It's not the obvious souvenir to bring back from a break in Paris, but an hour's wait at Gord de Nord for the Eurostar last week had offered the opportunity for a bit of last-minute shopping and, together with a bottle or perfume, I couldn't resist a book about Provencal cooking.
Lovely to look at and full of mouth-watering ideas (some of which I was already familiar with), it proved a calming read on the journey home from civilisation (which is basically how I always feel on returning from the Continent).
That was Tuesday – and it was followed by three extremely busy days as we turned around a publication and got it out, on time, on Friday. Okay – we always knew that we would, but the timetable still meant that it was a lot of actual work in a short time. I think I designed/set seven pages on Thursday alone.
So finally to Saturday, and time to sit down with the new cookery book as I contemplated the weekend's food.
So many great ideas made it a difficult choice. In the end, my weekend menu saw me poach a bit of salmon on Saturday, served with new potatoes, sautéed baby courgette and freshly made aioli (which is becoming a weekly habit). This was not from any recipe, but I'm always aware that, unless I cook some, The Other Half is unlikely to ensure that he has at least one portion of oily fish a week.
For Sunday, however, it was a dish from the new book: chicken, sautéed in a Provençale style.
Depending on how many you're cooking for: take some chicken pieces (I used four thighs for the two of us), pat them dry and season. Heat some olive oil in a large sauté pan and fry the chicken until golden on the skin side; turn and get it cooked on the flesh side too. Remove to a plate.
Pop in a sliced onion and cook for a minute or two.
Add a good glug (100ml or so) or white or rosé wine. Deglaze.
Add some skinned, deseeded and chopped tomatoes, some black olives, a good squeeze of tomato purée and a bouquet garni – ideally including oregano or marjoram, but I hadn't got any, so used flat leaf parsley, basil, thyme and bay. Cook for a few minutes and then pop the chicken pieces back in. Cover and simmer until the meat is really tender (the book said 10 minutes – 20 was hardly over the top).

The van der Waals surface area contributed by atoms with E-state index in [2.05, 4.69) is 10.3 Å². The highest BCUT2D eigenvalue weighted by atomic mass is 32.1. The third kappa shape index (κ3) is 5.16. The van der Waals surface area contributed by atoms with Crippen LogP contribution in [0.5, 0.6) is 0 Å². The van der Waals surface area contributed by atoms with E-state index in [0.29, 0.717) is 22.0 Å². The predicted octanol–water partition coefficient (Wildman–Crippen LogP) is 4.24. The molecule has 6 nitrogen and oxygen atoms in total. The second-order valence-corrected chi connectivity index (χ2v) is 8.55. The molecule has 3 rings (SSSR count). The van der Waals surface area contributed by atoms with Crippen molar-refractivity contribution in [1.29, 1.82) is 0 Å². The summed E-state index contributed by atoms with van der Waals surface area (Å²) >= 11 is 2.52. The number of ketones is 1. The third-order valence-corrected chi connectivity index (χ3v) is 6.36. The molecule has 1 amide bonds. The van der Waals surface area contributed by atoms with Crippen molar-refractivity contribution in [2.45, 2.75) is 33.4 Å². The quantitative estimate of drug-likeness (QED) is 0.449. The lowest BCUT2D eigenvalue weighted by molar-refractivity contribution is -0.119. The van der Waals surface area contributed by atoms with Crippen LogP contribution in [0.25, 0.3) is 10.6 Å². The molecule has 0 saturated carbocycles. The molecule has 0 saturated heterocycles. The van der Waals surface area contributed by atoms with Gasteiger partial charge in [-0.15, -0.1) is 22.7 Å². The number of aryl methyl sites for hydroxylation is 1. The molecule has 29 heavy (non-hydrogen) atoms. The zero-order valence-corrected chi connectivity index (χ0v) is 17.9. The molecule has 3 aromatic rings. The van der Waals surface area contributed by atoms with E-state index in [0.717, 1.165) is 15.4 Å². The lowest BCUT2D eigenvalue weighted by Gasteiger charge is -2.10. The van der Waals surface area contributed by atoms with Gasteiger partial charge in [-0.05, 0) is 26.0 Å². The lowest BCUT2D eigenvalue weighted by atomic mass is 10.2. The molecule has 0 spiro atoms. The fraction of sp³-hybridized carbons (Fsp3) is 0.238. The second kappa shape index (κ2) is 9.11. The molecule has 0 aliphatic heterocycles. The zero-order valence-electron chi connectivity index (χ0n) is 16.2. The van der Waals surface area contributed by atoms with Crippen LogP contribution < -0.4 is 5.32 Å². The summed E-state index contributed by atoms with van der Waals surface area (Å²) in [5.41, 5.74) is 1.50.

Not bad at all. Tasty and pretty healthy too.
In the meantime, I was a little surprised to read Christopher Hirst's A bitter taste in the mouth? The myth of British gastronomy in the Independent.
He makes some valid points, but can he really have forgotten (or perhaps he's not old enough to have experienced) what food was like in the UK back in the 1970s, say?
In terms of my weekend fodder, I no longer have to go to a supermarket and be surrounded by whole aisles of 'potato snacks', while struggling to find one decent loaf of bread of a tomato that has taste – I can use one of the markets that he mentions: something that has only been available to me in the last six years.
I don't have to use it – it's a choice. Because the presence of such a market hasn't removed choice, but added to it.
Hirst is right – to an extent – to pour some cold water on the sort of claims that the food at such markets is as good as it gets anywhere, but he forgets that this is, to a very large extent, a new and developing world of British foodyism. And while it's difficult to argue that any British artisan baker is as good as their French counterparts, for instance, British cheeses – but mostly not the ones found in supermarkets, wrapped in plastic – are high up there with the best.